A Spiritual Hunger: Why Man-Made Idols Don't Work [BOOK EXCERPT]

The stuff we use for idols has changed over the years, but God's desire to fill up every void of our souls hasn't.

Because you are a spiritual being, you will experience spiritual hunger when your spiritual needs are not met. This isn't a truth I can quantify or graph or produce black-and-white data for. Spiritual things are much more ephemeral, as John reminds us in John 3:8. The Spirit is like the wind. You can't see the wind, but you can still see the effects of the wind. In the same say, you cannot see spiritual hunger, but you can see the effects of spiritual hunger. I see it in my practice all the time.

When people are spiritually hungry, they often turn to physical food in an attempt to fill the void. A relationship with food is substituted for a relationship with God. Food provides the reassurance, the comfort, the companionship, and in some cases, the love, instead of God. The greater the spiritual hunger, the more food and drink can be used to compensate. There is an amazing parallel in the devotion some people will give to their food or drink of choice. It is an almost religious devotion, complete with a type of "faith" in the substance's ability to make everything right.

This type of devotion has been seen before. It is idol worship, turning an inanimate object into an object of worship, devotion, and adoration. Back in more primitive cultures, they used objects of stone and wood and gold. Nowadays, we use objects of bread and sugar and alcohol. 

Man-made idols don't work (from Isa. 44):

The blacksmith takes a tool and works with it in the coals; he shapes an idol with hammers, he forges it with the might of his arm. He gets hungry and loses his strength; he drinks no water and grows faint.

The carpenter measures with a line and makes an outline with a marker; he roughs it out with the chisels and marks it with the compasses. He shapes it in the form of man, of man in all his glory, that it may dwell in a shrine.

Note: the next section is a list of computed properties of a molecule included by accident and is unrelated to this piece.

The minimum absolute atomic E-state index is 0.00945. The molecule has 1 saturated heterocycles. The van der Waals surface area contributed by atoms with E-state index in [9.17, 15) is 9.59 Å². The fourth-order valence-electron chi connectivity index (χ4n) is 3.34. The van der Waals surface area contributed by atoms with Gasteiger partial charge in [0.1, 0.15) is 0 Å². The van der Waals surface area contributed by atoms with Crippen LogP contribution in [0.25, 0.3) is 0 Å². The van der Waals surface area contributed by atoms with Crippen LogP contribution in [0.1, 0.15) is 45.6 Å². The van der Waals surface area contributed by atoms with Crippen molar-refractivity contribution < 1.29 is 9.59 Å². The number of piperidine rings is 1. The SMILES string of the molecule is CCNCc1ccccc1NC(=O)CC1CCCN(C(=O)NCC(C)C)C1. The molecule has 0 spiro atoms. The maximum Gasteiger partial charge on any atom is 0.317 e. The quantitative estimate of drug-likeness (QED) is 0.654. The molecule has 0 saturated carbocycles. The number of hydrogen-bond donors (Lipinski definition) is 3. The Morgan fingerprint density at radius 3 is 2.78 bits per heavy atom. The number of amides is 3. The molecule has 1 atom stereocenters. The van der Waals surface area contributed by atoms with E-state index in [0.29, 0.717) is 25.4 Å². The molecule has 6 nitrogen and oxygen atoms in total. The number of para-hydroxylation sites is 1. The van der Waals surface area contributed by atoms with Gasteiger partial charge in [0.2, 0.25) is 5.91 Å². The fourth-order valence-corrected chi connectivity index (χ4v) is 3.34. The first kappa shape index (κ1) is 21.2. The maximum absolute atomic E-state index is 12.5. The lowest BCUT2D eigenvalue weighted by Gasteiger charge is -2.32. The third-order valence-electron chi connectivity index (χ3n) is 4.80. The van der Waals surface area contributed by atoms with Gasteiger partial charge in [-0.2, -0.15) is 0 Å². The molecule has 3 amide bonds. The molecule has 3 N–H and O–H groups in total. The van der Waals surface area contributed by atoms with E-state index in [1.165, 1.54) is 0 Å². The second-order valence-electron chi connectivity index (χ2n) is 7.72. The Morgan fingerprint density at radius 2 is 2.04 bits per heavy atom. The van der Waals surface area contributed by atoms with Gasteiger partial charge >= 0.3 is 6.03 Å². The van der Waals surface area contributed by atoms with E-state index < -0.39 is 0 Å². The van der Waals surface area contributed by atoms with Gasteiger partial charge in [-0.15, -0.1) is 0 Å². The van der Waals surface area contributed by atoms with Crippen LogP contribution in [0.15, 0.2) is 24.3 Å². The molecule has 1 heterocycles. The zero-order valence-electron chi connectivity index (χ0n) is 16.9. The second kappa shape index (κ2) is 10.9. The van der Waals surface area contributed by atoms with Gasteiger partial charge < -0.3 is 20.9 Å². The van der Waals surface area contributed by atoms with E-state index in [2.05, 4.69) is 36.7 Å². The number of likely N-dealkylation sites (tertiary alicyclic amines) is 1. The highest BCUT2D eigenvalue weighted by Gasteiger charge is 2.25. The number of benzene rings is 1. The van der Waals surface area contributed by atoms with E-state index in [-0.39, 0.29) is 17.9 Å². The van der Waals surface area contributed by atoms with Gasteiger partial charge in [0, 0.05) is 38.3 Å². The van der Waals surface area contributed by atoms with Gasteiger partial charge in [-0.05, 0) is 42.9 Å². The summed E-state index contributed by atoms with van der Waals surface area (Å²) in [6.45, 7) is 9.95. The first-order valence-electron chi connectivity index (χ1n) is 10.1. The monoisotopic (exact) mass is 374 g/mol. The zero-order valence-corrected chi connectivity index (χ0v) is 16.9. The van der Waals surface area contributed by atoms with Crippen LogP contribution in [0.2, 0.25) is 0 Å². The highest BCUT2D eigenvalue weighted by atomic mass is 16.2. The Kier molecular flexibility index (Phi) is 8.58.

He cut down cedars, or perhaps took a cypress or oak. He let it grow among the trees of the forest, or planted a pine, and the rain made it grow.

It is man's fuel for burning; some of it he takes and warms himself, he kindles a fire and bakes bread. But he also fashions a god and worships it; he makes an idol and bows down to it.

Half of the wood he burns in the fire; over it he prepares his meal, he roasts his meat and eats his fill. He also warms himself and says, "Ah! I am warm; I see the fire."From the rest he makes a god, his idol; he bows down to it and worships. He prays to it and says, "Save me; you are my god."

They know nothing, they understand nothing; their eyes are plastered over so they cannot see, and their minds closed so they cannot understand.

No one stops to think, no one has the knowledge or understanding to say, "Half of it I used for fuel; I even baked bread over its coals, I roasted meat and I ate. Shall I make a detestable thing from what is left? Shall I bow down to a block of wood?He feeds on ashes, a deluded heart misleads him; he cannot save himself, or say, "Is not this thing in my right hand a lie?"

The beer in your hand is a lie. That fork in your hand is a lie. The desire to worship, to express adoration, to receive comfort and assurance is spiritual and can be filled only through a relationship with God. People have always attempted to substitute things they can control for a God who is bigger than self. They have always attempted to substitute things they create for the One who created them. It's never worked and just leaves the spiritual void unfilled, open and raw. 

God continually told the Israelites to put down their useless idols and turn their devotion to him. The stuff we use for idols has changed over the years, but God's desire to fill up every void of our souls hasn't.

The above is excerpted from chapter 9 in Battles Men Face: Strategies to Win the War Within by Dr. Gregory Jantz.

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